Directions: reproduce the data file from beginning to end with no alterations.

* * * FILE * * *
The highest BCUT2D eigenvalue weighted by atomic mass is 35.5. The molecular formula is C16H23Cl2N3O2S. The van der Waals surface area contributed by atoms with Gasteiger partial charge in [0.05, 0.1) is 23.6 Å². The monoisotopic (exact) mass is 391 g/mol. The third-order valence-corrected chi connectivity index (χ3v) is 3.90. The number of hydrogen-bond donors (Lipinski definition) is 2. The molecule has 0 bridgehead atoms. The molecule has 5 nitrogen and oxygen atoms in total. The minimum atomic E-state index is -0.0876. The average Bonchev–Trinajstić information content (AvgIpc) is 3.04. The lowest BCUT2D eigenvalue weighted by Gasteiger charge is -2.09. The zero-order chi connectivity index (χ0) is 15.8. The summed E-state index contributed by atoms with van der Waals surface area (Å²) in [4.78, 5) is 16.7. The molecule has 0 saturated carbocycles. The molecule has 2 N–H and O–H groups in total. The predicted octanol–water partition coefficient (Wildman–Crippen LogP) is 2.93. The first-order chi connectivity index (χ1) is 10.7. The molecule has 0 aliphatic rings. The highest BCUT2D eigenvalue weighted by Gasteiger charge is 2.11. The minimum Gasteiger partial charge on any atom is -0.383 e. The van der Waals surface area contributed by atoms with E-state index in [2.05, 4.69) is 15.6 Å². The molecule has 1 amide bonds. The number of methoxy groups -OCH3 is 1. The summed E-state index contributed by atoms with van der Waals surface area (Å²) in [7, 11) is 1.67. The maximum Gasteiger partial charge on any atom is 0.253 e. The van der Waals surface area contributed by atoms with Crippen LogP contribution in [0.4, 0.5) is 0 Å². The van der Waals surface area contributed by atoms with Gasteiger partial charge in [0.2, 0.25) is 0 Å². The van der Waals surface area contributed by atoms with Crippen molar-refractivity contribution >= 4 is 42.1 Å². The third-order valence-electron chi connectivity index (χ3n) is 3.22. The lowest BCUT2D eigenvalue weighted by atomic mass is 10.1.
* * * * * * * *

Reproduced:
The highest BCUT2D eigenvalue weighted by atomic mass is 35.5. The molecular formula is C16H23Cl2N3O2S. The van der Waals surface area contributed by atoms with Gasteiger partial charge in [0.05, 0.1) is 23.6 Å². The monoisotopic (exact) mass is 391 g/mol. The third-order valence-corrected chi connectivity index (χ3v) is 3.90. The number of hydrogen-bond donors (Lipinski definition) is 2. The molecule has 0 bridgehead atoms. The molecule has 5 nitrogen and oxygen atoms in total. The minimum atomic E-state index is -0.0876. The average Bonchev–Trinajstić information content (AvgIpc) is 3.04. The lowest BCUT2D eigenvalue weighted by Gasteiger charge is -2.09. The zero-order chi connectivity index (χ0) is 15.8. The summed E-state index contributed by atoms with van der Waals surface area (Å²) in [4.78, 5) is 16.7. The molecule has 0 saturated carbocycles. The molecule has 2 N–H and O–H groups in total. The predicted octanol–water partition coefficient (Wildman–Crippen LogP) is 2.93. The first-order chi connectivity index (χ1) is 10.7. The molecule has 0 aliphatic rings. The highest BCUT2D eigenvalue weighted by Gasteiger charge is 2.11. The minimum Gasteiger partial charge on any atom is -0.383 e. The van der Waals surface area contributed by atoms with E-state index in [2.05, 4.69) is 15.6 Å². The molecule has 1 amide bonds. The number of methoxy groups -OCH3 is 1. The summed E-state index contributed by atoms with van der Waals surface area (Å²) in [7, 11) is 1.67. The maximum Gasteiger partial charge on any atom is 0.253 e. The van der Waals surface area contributed by atoms with Crippen LogP contribution in [0.4, 0.5) is 0 Å². The van der Waals surface area contributed by atoms with Gasteiger partial charge in [0.2, 0.25) is 0 Å². The van der Waals surface area contributed by atoms with Crippen molar-refractivity contribution >= 4 is 42.1 Å². The third-order valence-electron chi connectivity index (χ3n) is 3.22. The lowest BCUT2D eigenvalue weighted by atomic mass is 10.1.